Ukrainian Prime Minister Yulia Tymoshenko has long been advocating the elimination of RosUkrEnergo, calling it a ‘criminal enterprise’ and linking it to corruption in the gas industry as far back as 2005. Now analysts are discussing the possibility that the Russia-Ukraine gas row may have been caused by a dispute about this intermediary company, joint owned by Russian and Ukrainian interests and domiciled in Switzerland, which buys Russian gas for onward transmission to Europe. A former Chevron executive quoted in yesterday’s Bloomberg suggests that the row is not about pricing, but about ‘who gets a bigger piece of the pie in the re-export business to Europe, as well as who gets the more lucrative domestic market in Ukraine’.
A Gazprom spokesman suggested that current troubles may relate to the fact that certain ‘political forces’ in Ukraine want to keep RosUkrEnergo in place as an intermediary. Naftogaz, on the other hand, insists that it isn’t interested in using an intermediary – but how much does this have to do with the two lawsuits filed by RosUkrEnergo against Naftogaz just last week for ‘failing to honor its commitments’, ordering it to pay debts of $614 million?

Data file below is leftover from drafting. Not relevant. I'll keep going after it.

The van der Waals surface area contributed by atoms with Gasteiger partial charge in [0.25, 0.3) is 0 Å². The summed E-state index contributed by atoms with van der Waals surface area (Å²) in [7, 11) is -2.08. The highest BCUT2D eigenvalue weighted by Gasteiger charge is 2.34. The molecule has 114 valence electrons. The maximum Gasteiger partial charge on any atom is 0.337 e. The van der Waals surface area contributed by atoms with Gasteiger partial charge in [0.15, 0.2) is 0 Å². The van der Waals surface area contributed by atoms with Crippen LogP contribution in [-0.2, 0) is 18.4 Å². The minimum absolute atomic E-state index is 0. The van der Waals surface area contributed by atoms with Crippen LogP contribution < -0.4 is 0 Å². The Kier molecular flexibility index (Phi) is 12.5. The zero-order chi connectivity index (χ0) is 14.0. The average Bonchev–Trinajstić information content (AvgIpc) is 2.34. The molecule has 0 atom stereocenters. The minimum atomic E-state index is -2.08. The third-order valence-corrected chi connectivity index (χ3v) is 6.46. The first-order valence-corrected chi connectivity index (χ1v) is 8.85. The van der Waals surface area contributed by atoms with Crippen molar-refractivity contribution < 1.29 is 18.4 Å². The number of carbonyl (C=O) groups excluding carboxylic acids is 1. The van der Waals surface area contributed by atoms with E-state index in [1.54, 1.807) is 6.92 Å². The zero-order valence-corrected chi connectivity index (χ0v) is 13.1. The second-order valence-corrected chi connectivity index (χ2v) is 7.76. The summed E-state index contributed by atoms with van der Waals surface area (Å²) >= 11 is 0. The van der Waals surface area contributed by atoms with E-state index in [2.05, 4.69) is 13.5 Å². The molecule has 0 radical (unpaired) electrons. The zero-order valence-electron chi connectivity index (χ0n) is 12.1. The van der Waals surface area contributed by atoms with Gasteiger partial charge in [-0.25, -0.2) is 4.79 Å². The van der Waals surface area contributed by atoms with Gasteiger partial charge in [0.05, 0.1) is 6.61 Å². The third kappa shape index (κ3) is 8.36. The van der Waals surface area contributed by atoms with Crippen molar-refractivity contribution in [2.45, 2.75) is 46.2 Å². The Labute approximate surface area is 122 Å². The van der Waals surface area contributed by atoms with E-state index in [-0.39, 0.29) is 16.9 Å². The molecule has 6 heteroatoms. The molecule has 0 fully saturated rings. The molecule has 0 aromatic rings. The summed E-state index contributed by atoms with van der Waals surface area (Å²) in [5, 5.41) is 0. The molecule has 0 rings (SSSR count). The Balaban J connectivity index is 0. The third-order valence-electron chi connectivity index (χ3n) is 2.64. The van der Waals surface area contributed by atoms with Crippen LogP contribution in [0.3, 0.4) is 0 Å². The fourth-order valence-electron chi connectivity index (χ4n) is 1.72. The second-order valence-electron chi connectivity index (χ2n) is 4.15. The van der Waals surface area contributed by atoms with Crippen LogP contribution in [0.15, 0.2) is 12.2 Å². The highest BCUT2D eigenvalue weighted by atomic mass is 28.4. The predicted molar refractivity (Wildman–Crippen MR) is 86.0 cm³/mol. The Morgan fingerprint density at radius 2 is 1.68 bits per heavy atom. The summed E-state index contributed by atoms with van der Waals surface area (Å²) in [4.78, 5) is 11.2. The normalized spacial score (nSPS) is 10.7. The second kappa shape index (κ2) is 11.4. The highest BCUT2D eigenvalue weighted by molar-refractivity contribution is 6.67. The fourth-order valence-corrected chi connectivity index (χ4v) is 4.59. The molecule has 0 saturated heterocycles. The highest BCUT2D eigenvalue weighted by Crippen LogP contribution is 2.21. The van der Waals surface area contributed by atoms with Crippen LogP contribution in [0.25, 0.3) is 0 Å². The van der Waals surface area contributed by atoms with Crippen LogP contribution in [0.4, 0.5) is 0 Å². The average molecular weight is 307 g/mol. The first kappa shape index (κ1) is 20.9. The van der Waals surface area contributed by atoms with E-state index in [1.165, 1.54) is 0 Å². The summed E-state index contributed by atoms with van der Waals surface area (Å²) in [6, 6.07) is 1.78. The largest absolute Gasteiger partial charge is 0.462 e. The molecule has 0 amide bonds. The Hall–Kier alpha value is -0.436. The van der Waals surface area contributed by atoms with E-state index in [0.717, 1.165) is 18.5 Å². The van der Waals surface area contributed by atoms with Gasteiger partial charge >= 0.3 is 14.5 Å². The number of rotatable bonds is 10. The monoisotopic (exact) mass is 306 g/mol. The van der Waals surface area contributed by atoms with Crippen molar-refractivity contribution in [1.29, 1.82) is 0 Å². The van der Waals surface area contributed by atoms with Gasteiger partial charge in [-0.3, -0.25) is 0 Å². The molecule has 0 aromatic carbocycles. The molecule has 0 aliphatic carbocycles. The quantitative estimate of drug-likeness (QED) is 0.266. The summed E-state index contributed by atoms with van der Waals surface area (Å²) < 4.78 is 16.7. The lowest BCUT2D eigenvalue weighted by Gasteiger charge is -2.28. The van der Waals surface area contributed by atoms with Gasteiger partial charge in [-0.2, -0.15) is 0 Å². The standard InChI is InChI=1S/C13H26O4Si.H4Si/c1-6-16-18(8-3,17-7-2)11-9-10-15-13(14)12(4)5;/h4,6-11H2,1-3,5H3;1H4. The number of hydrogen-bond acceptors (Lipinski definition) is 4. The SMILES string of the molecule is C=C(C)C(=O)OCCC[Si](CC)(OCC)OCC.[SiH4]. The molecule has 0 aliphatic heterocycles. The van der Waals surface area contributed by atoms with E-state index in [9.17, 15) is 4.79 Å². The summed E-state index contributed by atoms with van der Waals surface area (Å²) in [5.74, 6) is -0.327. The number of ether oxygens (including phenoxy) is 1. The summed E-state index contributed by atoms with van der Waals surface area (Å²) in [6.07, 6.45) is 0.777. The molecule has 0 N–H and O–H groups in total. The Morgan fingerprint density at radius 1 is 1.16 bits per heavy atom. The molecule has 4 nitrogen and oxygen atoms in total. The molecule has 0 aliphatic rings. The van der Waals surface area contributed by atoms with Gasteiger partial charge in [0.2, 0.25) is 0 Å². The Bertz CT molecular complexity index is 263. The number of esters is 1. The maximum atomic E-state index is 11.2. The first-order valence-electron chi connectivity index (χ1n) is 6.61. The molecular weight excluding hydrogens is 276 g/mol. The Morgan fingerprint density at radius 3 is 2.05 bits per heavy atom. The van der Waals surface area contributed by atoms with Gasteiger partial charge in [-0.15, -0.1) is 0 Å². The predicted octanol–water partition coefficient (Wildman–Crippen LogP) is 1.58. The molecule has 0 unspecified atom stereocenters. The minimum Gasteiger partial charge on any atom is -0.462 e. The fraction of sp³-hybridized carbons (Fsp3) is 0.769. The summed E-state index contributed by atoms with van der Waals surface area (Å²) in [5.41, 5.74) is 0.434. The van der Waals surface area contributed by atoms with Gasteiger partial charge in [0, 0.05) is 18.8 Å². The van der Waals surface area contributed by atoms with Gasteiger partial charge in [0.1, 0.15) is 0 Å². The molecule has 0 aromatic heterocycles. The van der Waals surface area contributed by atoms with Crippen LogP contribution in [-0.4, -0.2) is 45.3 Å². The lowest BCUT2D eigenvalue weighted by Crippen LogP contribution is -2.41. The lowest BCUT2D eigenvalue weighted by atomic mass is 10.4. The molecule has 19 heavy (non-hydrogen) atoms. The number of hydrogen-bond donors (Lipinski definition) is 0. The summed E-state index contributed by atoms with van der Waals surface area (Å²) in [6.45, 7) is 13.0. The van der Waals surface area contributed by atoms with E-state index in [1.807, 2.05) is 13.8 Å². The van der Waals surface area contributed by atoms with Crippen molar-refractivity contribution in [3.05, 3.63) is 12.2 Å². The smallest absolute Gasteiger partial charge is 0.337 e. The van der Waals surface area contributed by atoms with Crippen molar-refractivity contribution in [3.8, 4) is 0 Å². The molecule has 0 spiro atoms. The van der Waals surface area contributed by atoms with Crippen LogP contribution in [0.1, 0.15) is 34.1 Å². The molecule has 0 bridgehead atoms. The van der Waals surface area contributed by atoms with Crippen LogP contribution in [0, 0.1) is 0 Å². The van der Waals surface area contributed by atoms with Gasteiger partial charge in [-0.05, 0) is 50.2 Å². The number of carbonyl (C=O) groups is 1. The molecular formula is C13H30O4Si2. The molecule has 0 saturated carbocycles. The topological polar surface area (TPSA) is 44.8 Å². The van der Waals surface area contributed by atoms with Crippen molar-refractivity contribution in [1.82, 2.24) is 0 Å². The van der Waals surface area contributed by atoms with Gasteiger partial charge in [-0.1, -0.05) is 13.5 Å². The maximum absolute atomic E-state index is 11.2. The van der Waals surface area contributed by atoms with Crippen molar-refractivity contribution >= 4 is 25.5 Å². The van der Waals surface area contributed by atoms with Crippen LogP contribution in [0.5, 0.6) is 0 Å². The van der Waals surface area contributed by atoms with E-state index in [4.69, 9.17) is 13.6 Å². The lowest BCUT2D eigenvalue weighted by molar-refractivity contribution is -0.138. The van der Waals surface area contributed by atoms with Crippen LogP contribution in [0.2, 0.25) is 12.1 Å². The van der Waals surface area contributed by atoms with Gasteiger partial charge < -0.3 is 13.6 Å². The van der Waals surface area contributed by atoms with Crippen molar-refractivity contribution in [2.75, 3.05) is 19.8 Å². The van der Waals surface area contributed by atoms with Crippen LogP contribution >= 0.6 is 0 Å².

And the plot thickens. This week, even Prime Minister Vladimir Putin suggested that Gazprom was ready to sign a direct contract with Naftogaz – ‘but they are not allowing us to do that’. And, perhaps more astonishingly due to the current debate about Russia’s own levels of corruption, Putin added that the Ukrainian gas row ‘speaks of a high level of corruption in political structures which are today, in these conditions, fighting for gas prices and for the chance to preserve this or that intermediary to use dividends from them for personal enrichment and for future political campaigns.’
As one transparency campaigner says:
‘The fact that RosUkrEnergo still remains – despite the opposition from Tymoshenko and Naftogaz’s Dubyna and after Putin and Tymoshenko agreed to do away with it — indicates that some people very much want the company to stay, and we are not quite sure why.’